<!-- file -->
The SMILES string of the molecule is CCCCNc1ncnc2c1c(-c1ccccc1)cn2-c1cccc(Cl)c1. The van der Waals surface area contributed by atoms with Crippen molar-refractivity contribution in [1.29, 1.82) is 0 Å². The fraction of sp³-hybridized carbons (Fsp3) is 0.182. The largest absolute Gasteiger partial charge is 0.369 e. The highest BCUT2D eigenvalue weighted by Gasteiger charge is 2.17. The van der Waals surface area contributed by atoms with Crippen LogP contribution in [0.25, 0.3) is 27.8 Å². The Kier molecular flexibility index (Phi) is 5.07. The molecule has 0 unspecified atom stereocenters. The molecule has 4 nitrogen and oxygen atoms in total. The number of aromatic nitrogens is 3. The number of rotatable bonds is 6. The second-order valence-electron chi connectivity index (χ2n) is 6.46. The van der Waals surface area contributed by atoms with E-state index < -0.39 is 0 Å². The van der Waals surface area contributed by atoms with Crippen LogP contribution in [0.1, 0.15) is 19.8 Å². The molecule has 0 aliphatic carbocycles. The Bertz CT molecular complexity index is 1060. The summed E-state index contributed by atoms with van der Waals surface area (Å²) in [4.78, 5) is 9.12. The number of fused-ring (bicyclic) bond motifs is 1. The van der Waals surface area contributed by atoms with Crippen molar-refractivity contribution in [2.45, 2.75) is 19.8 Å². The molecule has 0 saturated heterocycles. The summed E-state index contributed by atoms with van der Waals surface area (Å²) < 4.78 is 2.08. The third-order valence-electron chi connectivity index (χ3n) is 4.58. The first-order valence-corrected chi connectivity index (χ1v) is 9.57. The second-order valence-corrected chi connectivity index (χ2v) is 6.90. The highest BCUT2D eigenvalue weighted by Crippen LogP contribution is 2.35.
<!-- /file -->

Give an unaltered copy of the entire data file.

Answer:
The SMILES string of the molecule is CCCCNc1ncnc2c1c(-c1ccccc1)cn2-c1cccc(Cl)c1. The van der Waals surface area contributed by atoms with Crippen molar-refractivity contribution in [1.29, 1.82) is 0 Å². The fraction of sp³-hybridized carbons (Fsp3) is 0.182. The largest absolute Gasteiger partial charge is 0.369 e. The highest BCUT2D eigenvalue weighted by Gasteiger charge is 2.17. The van der Waals surface area contributed by atoms with Crippen LogP contribution in [0.25, 0.3) is 27.8 Å². The Kier molecular flexibility index (Phi) is 5.07. The molecule has 0 unspecified atom stereocenters. The molecule has 4 nitrogen and oxygen atoms in total. The number of aromatic nitrogens is 3. The number of rotatable bonds is 6. The second-order valence-electron chi connectivity index (χ2n) is 6.46. The van der Waals surface area contributed by atoms with E-state index < -0.39 is 0 Å². The van der Waals surface area contributed by atoms with Crippen LogP contribution in [0.1, 0.15) is 19.8 Å². The molecule has 0 aliphatic carbocycles. The Bertz CT molecular complexity index is 1060. The summed E-state index contributed by atoms with van der Waals surface area (Å²) in [4.78, 5) is 9.12. The number of fused-ring (bicyclic) bond motifs is 1. The van der Waals surface area contributed by atoms with Crippen molar-refractivity contribution in [2.45, 2.75) is 19.8 Å². The molecule has 0 saturated heterocycles. The summed E-state index contributed by atoms with van der Waals surface area (Å²) < 4.78 is 2.08. The third-order valence-electron chi connectivity index (χ3n) is 4.58. The first-order valence-corrected chi connectivity index (χ1v) is 9.57. The second-order valence-corrected chi connectivity index (χ2v) is 6.90. The highest BCUT2D eigenvalue weighted by Crippen LogP contribution is 2.35.